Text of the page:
PubDate: Tue, 18 Oct 2016 06:18:43 +000
       
  • Novel Bioceramic Urethral Bulking Agents Elicit Improved Host Tissue
           Responses in a Rat Model

    • Abstract: Objectives. To test the physical properties and host response to the bioceramic particles, silica-calcium phosphate (SCPC10) and Cristobalite, in a rat animal model and compare their biocompatibility to the current clinically utilized urethral bulking materials. Material and Methods. The novel bulking materials, SCPC10 and Cristobalite, were suspended in hyaluronic acid sodium salt and injected into the mid urethra of a rat. Additional animals were injected with bulking materials currently in clinical use. Physiological response was assessed using voiding trials, and host tissue response was evaluated using hard tissue histology and immunohistochemical analysis. Distant organs were evaluated for the presence of particles or their components. Results. Histological analysis of the urethral tissue five months after injection showed that both SCPC10 and Cristobalite induced a more robust fibroblastic and histiocytic reaction, promoting integration and encapsulation of the particle aggregates, leading to a larger bulking effect. Concentrations of Ca, Na, Si, and P ions in the experimental groups were comparable to control animals. Conclusions. This side-by-side examination of urethral bulking agents using a rat animal model and hard tissue histology techniques compared two newly developed bioactive ceramic particles to three of the currently used bulking agents. The local host tissue response and bulking effects of bioceramic particles were superior while also possessing a comparable safety profile.
      PubDate: Mon, 29 Aug 2016 14:06:35 +000
       
  • A Clinicopathological Profile of Prostate Cancer in Trinidad and Tobago

    • Abstract: Aim. To conduct a clinicopathological review of all prostate biopsies performed in a tertiary referral centre in Trinidad and Tobago over a period of 30 months. Methods. The records of all patients who had prostate biopsies from January 2012 to July 2014 were reviewed. Clinical and pathologic data were compiled and subsequently analysed using SPSS version 20. Results. From January 2012 to July 2014, 617 transrectal ultrasound guided prostate biopsies were performed. Pathological data were found for 546 patients of whom 283 (51.8%) were confirmed carcinoma of the prostate. Moderately differentiated tumors (Gleason 7) were the most common group. Using the D’Amico risk classification, most cases were found to be high risk (63.1%). Afro-Trinidadians comprised 72.1% of the patients with prostate cancer. Afro-Trinidadians were also more likely to have high risk and high grade disease as well as high PSA values. Conclusion. This study demonstrates that over half of our biopsies are eventually positive for cancer and most cases were high risk. Afro-Trinidadians comprised a disproportionate number of those diagnosed with prostate cancer and had a greater risk of high risk disease.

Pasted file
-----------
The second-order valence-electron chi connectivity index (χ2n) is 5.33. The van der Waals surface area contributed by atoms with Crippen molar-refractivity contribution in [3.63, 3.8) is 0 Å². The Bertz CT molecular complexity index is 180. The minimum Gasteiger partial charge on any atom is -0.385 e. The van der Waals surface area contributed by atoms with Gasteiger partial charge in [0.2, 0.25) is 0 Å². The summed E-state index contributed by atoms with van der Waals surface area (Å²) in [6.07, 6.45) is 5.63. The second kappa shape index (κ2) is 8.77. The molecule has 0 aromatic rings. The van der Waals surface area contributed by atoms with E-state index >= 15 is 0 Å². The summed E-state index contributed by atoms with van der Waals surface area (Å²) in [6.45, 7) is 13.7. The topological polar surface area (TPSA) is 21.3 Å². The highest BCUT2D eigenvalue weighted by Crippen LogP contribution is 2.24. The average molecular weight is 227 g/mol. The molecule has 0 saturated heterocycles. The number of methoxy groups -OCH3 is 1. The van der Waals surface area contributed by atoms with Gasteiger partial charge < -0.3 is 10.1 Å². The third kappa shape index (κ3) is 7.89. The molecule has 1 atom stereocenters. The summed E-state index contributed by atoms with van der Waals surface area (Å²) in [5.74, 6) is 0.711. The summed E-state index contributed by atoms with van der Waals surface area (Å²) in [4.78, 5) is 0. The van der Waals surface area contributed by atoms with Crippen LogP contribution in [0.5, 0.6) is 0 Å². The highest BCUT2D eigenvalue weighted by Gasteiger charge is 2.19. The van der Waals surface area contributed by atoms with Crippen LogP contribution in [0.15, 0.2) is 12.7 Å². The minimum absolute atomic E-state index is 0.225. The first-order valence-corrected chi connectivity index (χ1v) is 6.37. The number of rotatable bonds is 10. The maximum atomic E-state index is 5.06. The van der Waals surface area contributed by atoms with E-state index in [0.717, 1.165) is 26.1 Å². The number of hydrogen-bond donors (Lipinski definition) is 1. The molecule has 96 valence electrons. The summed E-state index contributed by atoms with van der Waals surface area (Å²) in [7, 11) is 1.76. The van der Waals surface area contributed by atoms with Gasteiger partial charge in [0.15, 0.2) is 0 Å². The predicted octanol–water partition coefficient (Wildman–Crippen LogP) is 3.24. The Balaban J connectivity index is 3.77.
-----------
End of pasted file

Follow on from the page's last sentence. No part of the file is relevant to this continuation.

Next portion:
PubDate: Sun, 17 Jul 2016 13:56:56 +000
       
  • From Inflammation to Prostate Cancer: The Role of Inflammasomes

    • Abstract: Inflammation-associated studies entice specific attention due to inflammation’s role in multiple stages of prostate cancer development. However, mechanistic regulation of inflammation inciting prostate cancer remains largely uncharacterized. A focused class of inflammatory regulators known as inflammasomes has recently gained attention in cancer development. Inflammasomes are a multiprotein complex that drives a cascade of proinflammatory cytokines regulating various cellular activities. Inflammasomes activation is linked with infection, stress, or danger signals, which are common events within the prostate gland. In this study, we review the potential of inflammasomes in understanding the role of inflammation in prostate cancer.
      PubDate: Mon, 27 Jun 2016 06:40:00 +000
       
  • Evaluation of Lymphorrhea and Incidence of Lymphoceles: 4DryField® PH in
           Radical Retropubic Prostatectomy

    • Abstract: Purpose. To investigate impact of polysaccharide hemostat 4DryField PH (4DF) applied on lymph node dissection area after radical retropubic prostatectomy (RRP) on lymphorrhea and lymphocele (LC) formation. Methods. 104 consecutive patients underwent RRP, 51 without 4DF treatment (CT-group) and 53 with 4DF treatment (4DF-group). Groups were comparable (age, risk profile, and lymph node numbers). Postoperative drain loss (PDL) and development of early and late LC were analyzed (mean follow-up at 7 months: 100%). Results. PDL was 452.5 ± 634.2 mL without and 308.5 ± 214 mL with 4DF treatment. PDL > 1000 mL only occurred in CT-group (5/51). Overall, 45 LC (26 in CT- versus 19 in the 4DF-group) were diagnosed. At day 8, LC were equally distributed between groups. Incidence of late LC, however, was twice in controls (16/51) versus 4DF-patients (8/53). Symptomatic LC (4 in untreated patients, 2 in 4DF-patients) were treated with percutaneous drainage (duration: 45 days in untreated patients versus 12 days in 4DF-patients). Conclusion. Application of 4DF on lymph node dissection areas lessened total drain loss and significantly lowered high volume drain loss. Furthermore, 4DF reduced frequency of late lymphoceles and lymphoceles requiring treatment by half, as well as duration of percutaneous drainage by more than two-thirds.
      PubDate: Thu, 23 Jun 2016 07:49:59 +000